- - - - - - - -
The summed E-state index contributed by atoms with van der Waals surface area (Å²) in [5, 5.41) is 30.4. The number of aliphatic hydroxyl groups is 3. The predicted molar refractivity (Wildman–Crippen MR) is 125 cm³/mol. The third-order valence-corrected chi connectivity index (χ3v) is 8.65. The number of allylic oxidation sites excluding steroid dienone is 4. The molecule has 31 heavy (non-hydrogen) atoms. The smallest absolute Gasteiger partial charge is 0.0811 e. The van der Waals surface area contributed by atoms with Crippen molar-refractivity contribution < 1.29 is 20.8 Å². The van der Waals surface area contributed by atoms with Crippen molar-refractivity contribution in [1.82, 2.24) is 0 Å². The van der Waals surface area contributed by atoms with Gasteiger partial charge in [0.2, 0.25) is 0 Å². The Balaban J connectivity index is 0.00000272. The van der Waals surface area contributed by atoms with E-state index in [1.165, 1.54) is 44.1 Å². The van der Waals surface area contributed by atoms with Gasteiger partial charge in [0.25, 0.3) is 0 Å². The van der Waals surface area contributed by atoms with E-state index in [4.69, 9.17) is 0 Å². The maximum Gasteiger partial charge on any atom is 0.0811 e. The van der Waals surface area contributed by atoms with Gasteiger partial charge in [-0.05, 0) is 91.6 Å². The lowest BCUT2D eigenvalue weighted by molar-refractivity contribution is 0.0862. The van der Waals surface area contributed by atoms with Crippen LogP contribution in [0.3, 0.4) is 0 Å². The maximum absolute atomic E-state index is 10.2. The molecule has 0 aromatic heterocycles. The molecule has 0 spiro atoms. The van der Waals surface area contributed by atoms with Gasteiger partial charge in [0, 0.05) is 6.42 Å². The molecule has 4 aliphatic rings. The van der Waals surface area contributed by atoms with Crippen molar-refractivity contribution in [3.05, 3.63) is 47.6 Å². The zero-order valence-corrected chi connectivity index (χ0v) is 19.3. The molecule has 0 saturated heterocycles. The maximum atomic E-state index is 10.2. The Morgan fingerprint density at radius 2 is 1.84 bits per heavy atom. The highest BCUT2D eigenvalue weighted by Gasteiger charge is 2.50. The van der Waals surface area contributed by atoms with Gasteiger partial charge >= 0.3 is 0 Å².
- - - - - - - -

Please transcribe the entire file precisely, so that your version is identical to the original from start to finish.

The summed E-state index contributed by atoms with van der Waals surface area (Å²) in [5, 5.41) is 30.4. The number of aliphatic hydroxyl groups is 3. The predicted molar refractivity (Wildman–Crippen MR) is 125 cm³/mol. The third-order valence-corrected chi connectivity index (χ3v) is 8.65. The number of allylic oxidation sites excluding steroid dienone is 4. The molecule has 31 heavy (non-hydrogen) atoms. The smallest absolute Gasteiger partial charge is 0.0811 e. The van der Waals surface area contributed by atoms with Crippen molar-refractivity contribution < 1.29 is 20.8 Å². The van der Waals surface area contributed by atoms with Crippen molar-refractivity contribution in [1.82, 2.24) is 0 Å². The van der Waals surface area contributed by atoms with Gasteiger partial charge in [0.2, 0.25) is 0 Å². The Balaban J connectivity index is 0.00000272. The van der Waals surface area contributed by atoms with E-state index in [1.165, 1.54) is 44.1 Å². The van der Waals surface area contributed by atoms with Gasteiger partial charge in [0.25, 0.3) is 0 Å². The van der Waals surface area contributed by atoms with E-state index in [4.69, 9.17) is 0 Å². The maximum Gasteiger partial charge on any atom is 0.0811 e. The van der Waals surface area contributed by atoms with Gasteiger partial charge in [-0.05, 0) is 91.6 Å². The lowest BCUT2D eigenvalue weighted by molar-refractivity contribution is 0.0862. The van der Waals surface area contributed by atoms with Crippen LogP contribution in [0.3, 0.4) is 0 Å². The maximum absolute atomic E-state index is 10.2. The molecule has 0 aromatic heterocycles. The molecule has 0 spiro atoms. The van der Waals surface area contributed by atoms with Gasteiger partial charge in [0, 0.05) is 6.42 Å². The molecule has 4 aliphatic rings. The van der Waals surface area contributed by atoms with Crippen molar-refractivity contribution in [3.05, 3.63) is 47.6 Å². The zero-order valence-corrected chi connectivity index (χ0v) is 19.3. The molecule has 0 saturated heterocycles. The maximum atomic E-state index is 10.2. The Morgan fingerprint density at radius 2 is 1.84 bits per heavy atom. The highest BCUT2D eigenvalue weighted by Gasteiger charge is 2.50. The van der Waals surface area contributed by atoms with Gasteiger partial charge >= 0.3 is 0 Å².